EXTERNAL COMMERCIAL BORROWINGS (ECB)
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Context: Corporate India has signed agreements for external commercial borrowings (ECBs) worth a whopping $12 billion in the April-June quarter, a threefold increase from the same period last year, and almost 80% of the total inflows in the previous fiscal year, according to the Reserve Bank of India (RBI).
- The Central Bank's latest 'State of the Economy' report revealed that about two-thirds of the ECBs registered in the quarter were meant for investment activities, indicating a possible revival of the private capex cycle in the economy.
- Most of the ECBs will be utilised for new projects, modernisation, infrastructure development and purchase of capital goods, while less than a quarter of the funds have end uses like refinancing, and working capital.
- The surge in ECBs comes at a time when the government has been highlighting the robust credit growth, high capacity utilisation levels in the industry, and low leverage ratio among companies in many sectors, as signs of economic recovery. However, not all high-frequency indicators have confirmed a full-fledged rebound in private investments.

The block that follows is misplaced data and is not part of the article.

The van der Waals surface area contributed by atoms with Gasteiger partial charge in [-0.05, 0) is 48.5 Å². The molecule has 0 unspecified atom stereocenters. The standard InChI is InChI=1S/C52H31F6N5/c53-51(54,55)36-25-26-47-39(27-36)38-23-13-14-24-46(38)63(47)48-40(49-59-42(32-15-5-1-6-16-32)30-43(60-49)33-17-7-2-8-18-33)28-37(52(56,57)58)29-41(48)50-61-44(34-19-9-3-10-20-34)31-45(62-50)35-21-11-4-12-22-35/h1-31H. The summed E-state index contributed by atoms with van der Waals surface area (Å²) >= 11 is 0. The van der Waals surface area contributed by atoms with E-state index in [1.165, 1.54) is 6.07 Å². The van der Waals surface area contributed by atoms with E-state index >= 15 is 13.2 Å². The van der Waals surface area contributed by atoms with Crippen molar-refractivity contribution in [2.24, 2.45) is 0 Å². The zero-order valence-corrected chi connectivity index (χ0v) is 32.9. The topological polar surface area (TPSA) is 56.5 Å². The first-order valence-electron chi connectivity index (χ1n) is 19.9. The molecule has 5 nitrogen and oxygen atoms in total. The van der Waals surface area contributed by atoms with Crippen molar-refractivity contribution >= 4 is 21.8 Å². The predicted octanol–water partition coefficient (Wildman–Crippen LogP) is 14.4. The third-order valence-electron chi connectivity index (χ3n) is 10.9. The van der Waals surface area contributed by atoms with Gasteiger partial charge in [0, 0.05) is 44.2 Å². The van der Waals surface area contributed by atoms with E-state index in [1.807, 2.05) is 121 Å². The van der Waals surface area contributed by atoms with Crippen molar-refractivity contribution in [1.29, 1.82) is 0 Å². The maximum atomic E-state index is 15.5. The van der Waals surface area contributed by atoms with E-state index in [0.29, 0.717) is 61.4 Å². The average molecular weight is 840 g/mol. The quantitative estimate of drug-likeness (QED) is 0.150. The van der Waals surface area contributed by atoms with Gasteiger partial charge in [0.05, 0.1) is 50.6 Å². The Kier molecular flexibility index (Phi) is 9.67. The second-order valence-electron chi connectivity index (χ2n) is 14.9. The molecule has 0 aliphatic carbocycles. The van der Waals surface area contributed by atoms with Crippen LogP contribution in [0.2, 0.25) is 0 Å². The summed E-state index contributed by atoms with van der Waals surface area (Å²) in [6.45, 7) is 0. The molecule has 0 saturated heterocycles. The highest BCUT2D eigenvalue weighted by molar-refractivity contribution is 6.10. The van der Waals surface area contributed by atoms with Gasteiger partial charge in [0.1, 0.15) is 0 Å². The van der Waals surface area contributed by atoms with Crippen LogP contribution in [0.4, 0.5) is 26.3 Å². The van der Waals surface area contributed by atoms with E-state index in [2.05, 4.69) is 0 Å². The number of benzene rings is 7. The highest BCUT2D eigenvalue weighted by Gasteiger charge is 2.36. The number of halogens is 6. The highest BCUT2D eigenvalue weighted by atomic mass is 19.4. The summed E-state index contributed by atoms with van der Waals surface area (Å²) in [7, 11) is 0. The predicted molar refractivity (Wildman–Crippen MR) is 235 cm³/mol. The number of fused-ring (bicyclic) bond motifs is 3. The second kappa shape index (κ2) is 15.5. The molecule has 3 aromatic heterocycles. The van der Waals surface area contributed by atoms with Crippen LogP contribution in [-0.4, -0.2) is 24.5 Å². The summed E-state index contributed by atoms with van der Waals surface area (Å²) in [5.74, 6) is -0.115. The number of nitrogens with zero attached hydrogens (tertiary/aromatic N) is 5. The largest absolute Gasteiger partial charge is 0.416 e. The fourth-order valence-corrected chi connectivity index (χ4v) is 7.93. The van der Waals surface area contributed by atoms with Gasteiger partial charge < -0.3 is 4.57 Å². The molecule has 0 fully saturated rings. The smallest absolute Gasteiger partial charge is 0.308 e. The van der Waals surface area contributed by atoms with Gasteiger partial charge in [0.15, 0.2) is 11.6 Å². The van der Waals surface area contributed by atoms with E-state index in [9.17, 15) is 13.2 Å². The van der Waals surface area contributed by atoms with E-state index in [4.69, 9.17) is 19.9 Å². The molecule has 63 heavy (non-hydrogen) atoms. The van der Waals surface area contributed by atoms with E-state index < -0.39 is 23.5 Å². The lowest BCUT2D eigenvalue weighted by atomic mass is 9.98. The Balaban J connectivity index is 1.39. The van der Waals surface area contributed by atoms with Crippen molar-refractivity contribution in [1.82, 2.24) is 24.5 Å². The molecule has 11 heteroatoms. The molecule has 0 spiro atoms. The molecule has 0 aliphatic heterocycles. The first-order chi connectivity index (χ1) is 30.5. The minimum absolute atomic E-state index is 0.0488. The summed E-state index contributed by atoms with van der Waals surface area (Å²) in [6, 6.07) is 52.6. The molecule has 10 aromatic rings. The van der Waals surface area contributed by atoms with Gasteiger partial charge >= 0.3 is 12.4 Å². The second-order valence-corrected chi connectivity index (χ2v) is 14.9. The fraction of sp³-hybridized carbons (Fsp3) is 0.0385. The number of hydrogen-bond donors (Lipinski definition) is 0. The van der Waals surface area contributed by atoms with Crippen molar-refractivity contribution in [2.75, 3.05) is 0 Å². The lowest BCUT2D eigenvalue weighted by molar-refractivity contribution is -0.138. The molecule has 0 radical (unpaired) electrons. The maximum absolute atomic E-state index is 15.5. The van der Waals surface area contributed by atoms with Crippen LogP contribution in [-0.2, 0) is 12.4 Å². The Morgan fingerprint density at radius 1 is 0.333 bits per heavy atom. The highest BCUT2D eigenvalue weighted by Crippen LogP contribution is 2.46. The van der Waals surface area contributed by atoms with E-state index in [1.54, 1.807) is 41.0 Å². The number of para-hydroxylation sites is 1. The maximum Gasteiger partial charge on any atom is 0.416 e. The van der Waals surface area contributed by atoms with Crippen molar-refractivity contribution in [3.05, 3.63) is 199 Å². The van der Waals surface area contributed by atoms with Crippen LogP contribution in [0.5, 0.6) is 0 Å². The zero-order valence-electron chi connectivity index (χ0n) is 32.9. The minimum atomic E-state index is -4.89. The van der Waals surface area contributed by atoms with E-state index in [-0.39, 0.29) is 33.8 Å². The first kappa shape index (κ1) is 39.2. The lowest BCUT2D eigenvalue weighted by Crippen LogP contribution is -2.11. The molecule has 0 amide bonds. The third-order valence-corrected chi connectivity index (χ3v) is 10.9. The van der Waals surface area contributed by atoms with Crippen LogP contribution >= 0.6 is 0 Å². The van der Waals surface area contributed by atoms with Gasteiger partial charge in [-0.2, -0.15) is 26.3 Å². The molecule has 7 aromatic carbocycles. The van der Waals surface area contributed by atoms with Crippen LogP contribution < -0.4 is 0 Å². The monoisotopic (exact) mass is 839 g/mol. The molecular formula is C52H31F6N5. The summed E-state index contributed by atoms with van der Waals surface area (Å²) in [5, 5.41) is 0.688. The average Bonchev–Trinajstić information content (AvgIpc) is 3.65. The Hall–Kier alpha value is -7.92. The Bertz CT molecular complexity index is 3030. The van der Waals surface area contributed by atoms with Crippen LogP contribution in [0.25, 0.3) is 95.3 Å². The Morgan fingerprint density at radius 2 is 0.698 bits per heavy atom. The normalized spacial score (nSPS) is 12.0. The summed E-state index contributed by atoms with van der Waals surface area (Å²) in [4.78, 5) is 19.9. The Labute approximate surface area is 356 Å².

- India's industrial output growth reached a three-month high of 5.2% in May, according to the latest data from the Ministry of Statistics and Programme Implementation. This is a sign of recovery in the manufacturing sector, which has been hit by the Covid-19 pandemic and the subsequent lockdowns.
External Commercial Borrowings
- External commercial borrowings (ECBs) are loans taken by Indian entities from foreign lenders, such as banks, financial institutions, export credit agencies, suppliers, etc. They are a source of foreign currency funds for Indian businesses and can be used for various purposes, such as capital expenditure, working capital, refinancing of existing loans, etc.
- ECBs have several advantages for Indian borrowers, such as lower interest rates, longer repayment periods, diversification of funding sources, and access to global markets. However, ECBs also entail some risks and challenges, such as currency fluctuations, regulatory compliance, debt servicing obligations, and exposure to global economic shocks.
- The Reserve Bank of India (RBI) regulates the ECB policy framework in India, which aims to balance the benefits and risks of ECBs for the Indian economy. The RBI periodically reviews and revises the ECB policy to align it with the changing macroeconomic conditions and market dynamics
- All entities eligible to receive foreign direct investment (FDI) can raise ECBs under the automatic route, subject to certain sectoral limits and end-use restrictions. Additionally, some entities such as non-governmental organizations (NGOs), microfinance institutions (MFIs), and non-banking financial companies (NBFCs) can raise ECBs under the approval route, with prior permission from the RBI.